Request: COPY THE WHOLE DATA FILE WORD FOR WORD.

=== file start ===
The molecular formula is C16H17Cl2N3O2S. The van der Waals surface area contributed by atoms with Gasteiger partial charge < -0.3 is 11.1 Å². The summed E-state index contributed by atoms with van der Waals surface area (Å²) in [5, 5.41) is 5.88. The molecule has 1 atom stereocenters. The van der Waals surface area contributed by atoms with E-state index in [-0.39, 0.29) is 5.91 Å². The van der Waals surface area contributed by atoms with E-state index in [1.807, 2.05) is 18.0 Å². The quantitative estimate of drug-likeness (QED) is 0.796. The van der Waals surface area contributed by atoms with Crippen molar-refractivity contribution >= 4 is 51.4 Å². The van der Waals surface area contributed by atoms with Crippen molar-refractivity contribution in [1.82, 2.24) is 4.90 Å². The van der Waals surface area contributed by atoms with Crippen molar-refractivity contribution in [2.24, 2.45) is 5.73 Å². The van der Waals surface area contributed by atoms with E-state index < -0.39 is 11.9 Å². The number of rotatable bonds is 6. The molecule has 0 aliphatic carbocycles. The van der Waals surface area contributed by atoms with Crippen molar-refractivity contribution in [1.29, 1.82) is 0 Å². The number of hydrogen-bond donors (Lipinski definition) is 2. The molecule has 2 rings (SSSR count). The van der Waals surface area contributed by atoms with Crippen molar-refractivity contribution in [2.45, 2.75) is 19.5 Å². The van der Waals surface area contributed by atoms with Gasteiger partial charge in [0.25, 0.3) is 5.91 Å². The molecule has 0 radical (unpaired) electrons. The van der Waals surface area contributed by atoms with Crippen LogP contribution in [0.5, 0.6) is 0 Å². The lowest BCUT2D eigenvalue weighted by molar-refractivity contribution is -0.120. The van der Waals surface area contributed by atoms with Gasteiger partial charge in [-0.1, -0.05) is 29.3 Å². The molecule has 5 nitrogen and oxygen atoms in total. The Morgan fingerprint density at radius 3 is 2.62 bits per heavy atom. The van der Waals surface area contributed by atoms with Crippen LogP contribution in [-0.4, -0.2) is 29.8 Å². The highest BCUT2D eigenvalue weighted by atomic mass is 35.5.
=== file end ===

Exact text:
The molecular formula is C16H17Cl2N3O2S. The van der Waals surface area contributed by atoms with Gasteiger partial charge < -0.3 is 11.1 Å². The summed E-state index contributed by atoms with van der Waals surface area (Å²) in [5, 5.41) is 5.88. The molecule has 1 atom stereocenters. The van der Waals surface area contributed by atoms with E-state index in [-0.39, 0.29) is 5.91 Å². The van der Waals surface area contributed by atoms with E-state index in [1.807, 2.05) is 18.0 Å². The quantitative estimate of drug-likeness (QED) is 0.796. The van der Waals surface area contributed by atoms with Crippen molar-refractivity contribution >= 4 is 51.4 Å². The van der Waals surface area contributed by atoms with Crippen molar-refractivity contribution in [1.82, 2.24) is 4.90 Å². The van der Waals surface area contributed by atoms with Crippen molar-refractivity contribution in [2.24, 2.45) is 5.73 Å². The van der Waals surface area contributed by atoms with E-state index < -0.39 is 11.9 Å². The number of rotatable bonds is 6. The molecule has 0 aliphatic carbocycles. The van der Waals surface area contributed by atoms with Crippen molar-refractivity contribution in [1.29, 1.82) is 0 Å². The number of hydrogen-bond donors (Lipinski definition) is 2. The molecule has 2 rings (SSSR count). The van der Waals surface area contributed by atoms with Crippen molar-refractivity contribution in [2.45, 2.75) is 19.5 Å². The van der Waals surface area contributed by atoms with Gasteiger partial charge in [0.25, 0.3) is 5.91 Å². The molecule has 0 radical (unpaired) electrons. The van der Waals surface area contributed by atoms with Crippen LogP contribution in [0.5, 0.6) is 0 Å². The lowest BCUT2D eigenvalue weighted by molar-refractivity contribution is -0.120. The van der Waals surface area contributed by atoms with Gasteiger partial charge in [-0.1, -0.05) is 29.3 Å². The molecule has 5 nitrogen and oxygen atoms in total. The Morgan fingerprint density at radius 3 is 2.62 bits per heavy atom. The van der Waals surface area contributed by atoms with Crippen LogP contribution in [-0.4, -0.2) is 29.8 Å². The highest BCUT2D eigenvalue weighted by atomic mass is 35.5.